Lunar Geology Notes and References

Steven Dutch, Natural and Applied Sciences, University of Wisconsin - Green Bay
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Regional Geologic Maps

Scale: 1 pixel = approximately 4.7 km. Since the Moon differes in size from the Earth, there is little point in trying to maintain "rational" scales. This scale was chosen to fit the near side maria onto a single page. The grid interval is 10 degrees.

The projection is Lambert Azimuthal Equal Area, which can actually portray the entire sphere, although distortion becomes extreme toward the antipode. The maps are cut off 150 degrees from the map center, so objects that look foreshortened are actually well beyond the lunar limb and each map covers considerably more than a hemisphere.

Small Scale Geologic Maps

Scale: 1 pixel = 2 km. The grid interval is 5 degrees. Projections are Mercator, Lambert Conformal Conic and Azimuthal Equal Area depending on latitude.

On the geologic maps, named craters larger than 25 km are outlined in white. In many cases the craters would be obvious even without the outlines, but not all. Many craters are centered within their ejecta blankets, or marked by upraised rims older than their surroundings. However, many other craters are morphologically distinct but obscured by younger material. The great far-side basin Hertzsprung, for example, is completely invisible on the geologic map because it is mantled by Mare Orientale and other ejecta.

Notes on Lunar Geology

Mapping lunar geology is something like mapping a wall at a paintball range. It may be possible to identify specific shooters and the sequence in which they fired, but there is no significance to the actual arrangement of hits.

Lunar geologic mapping can identify some specific formations, like mare lava flows and ejecta blankets from specific large impacts, but much of the mapping is geomorphic mapping. As one of my fellow students put it when the maps first appeared, "The map calls a unit 'crater floor' material, and son of a gun, there it is, right on the crater floor!" Nevertheless, geomorphology reveals geologic history on the Moon to a greater extent than on Earth.

Only a handful of lunar sites have been visited and sampled directly, none at all on the far side. Lunar ages are estimated from:

It's unlikely that future lunar geologists will ever be able to map units the way geologists do on earth. The erosion that so often covers information on earth also uncovers it and sometimes reveals cross-sections. On the Moon, outcrops are rare. Almost everything is covered with a regolith of impact debris. Craters reveal otherwise buried material in their ejecta. Mapping from ejecta would be analogous to mapping in glaciated or deeply weathered areas on earth by looking at the rocks in the overburden.

Because the maps were compiled by different authors at different stages in lunar exploration, units don't always match between maps (this is true for terrestrial mapping as well). There are a few straight-line "contacts" and features near the visible limbs, like Orientale Basin ejecta, were not recognized from Earth-based mapping.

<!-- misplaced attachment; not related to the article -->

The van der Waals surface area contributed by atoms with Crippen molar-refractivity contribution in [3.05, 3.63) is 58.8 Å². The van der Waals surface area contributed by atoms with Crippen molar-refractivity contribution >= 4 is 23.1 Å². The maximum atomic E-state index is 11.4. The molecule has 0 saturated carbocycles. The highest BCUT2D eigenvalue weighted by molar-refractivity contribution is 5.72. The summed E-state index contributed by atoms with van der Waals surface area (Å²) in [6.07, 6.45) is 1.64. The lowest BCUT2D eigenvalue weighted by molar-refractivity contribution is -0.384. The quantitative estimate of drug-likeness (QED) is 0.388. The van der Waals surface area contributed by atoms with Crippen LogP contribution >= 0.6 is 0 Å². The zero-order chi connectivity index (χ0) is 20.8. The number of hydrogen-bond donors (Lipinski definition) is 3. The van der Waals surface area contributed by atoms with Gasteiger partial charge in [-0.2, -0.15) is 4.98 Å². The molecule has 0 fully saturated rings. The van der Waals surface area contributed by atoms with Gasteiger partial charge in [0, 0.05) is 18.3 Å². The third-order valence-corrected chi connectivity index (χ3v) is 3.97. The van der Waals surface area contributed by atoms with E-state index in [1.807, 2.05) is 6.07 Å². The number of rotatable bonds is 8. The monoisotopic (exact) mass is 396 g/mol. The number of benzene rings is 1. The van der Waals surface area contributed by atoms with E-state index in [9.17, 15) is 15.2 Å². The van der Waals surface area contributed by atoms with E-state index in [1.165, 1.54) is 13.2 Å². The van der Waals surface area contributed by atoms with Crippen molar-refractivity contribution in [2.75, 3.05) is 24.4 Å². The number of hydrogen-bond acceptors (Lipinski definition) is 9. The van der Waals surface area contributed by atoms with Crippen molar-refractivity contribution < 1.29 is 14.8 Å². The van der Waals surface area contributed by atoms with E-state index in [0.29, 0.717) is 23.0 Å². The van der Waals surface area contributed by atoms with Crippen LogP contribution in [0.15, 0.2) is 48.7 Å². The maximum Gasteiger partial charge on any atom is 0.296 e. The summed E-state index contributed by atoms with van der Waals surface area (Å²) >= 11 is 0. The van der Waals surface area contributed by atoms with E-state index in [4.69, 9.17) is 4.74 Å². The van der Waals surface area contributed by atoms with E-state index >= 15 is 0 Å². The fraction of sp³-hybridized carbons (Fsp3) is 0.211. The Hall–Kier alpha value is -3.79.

On waterless bodies like the Moon, zero elevation is usually taken as the average radius of the planet.

Lunar Gravity Maps

Lunar gravity was mapped in detail by the GRAIL mission (Gravity Recovery and Interior Laboratory) in 2012. A pair of satellites in identical orbits detected lunar mass concentrations by measuring tiny variations in the separation of the two spacecraft.

Raw Gravity Data are dominated by the mass effects of topography, as one might expect. Crater rims show up as highs. The significant exceptions are the large positive anomalies under many maria. These were observed on the first lunar orbiter missions in the 1960's and were dubbed "mascons" ("mass concentrations"). They are due to kilometers of basalt lava flows filling impact basins.

Bouguer Gravity Anomalies correct for elevation (not so much an issue with satellite data) and excess mass due to topography. On the Bouguer maps, craters are mostly invisible. Large craters frequently have a central high, and the South Pole-Aitken Basin shows up as a very large high, probably due to thinning of the linar crust and shallower depth to dense mantle material.

The most interesting discoveries on the Bouguer maps are parallel strips of high gravity under Oceanus Procellarum. This pattern suggests that the Procellarum Basin is not an impact basin but a series of flooded rifts. The gravity highs are asymmetrical, suggesting tilted fault blocks.

Data Sources

The geologic maps are digitized versions of NASA 1:5,000,000 lunar maps original published as:
[1] Wilhelms, D.E. and J.F. MacCauley (1971) Map I-703 (Near Side).
[2] Wilhelms, D.E., et al. (1979) Map I-1162 (South Pole).
[3] Lucchitta, B.K. (1978) Map I-1062 (North Pole).
[4] Wilhelms, D.E. and F. El-Baz (1977) Map I-948 (Eastern Quadrant).
[5] Stuart-Alexander, D.E. (1978) Map I-1047 (Far Side).
[6] Scott, D.H. et al. (1977) Map I-1034 (Western Quadrant).

Gravity maps are contoured from GRAIL data.

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Created 11 April 2014, Last Update 23 December 2014
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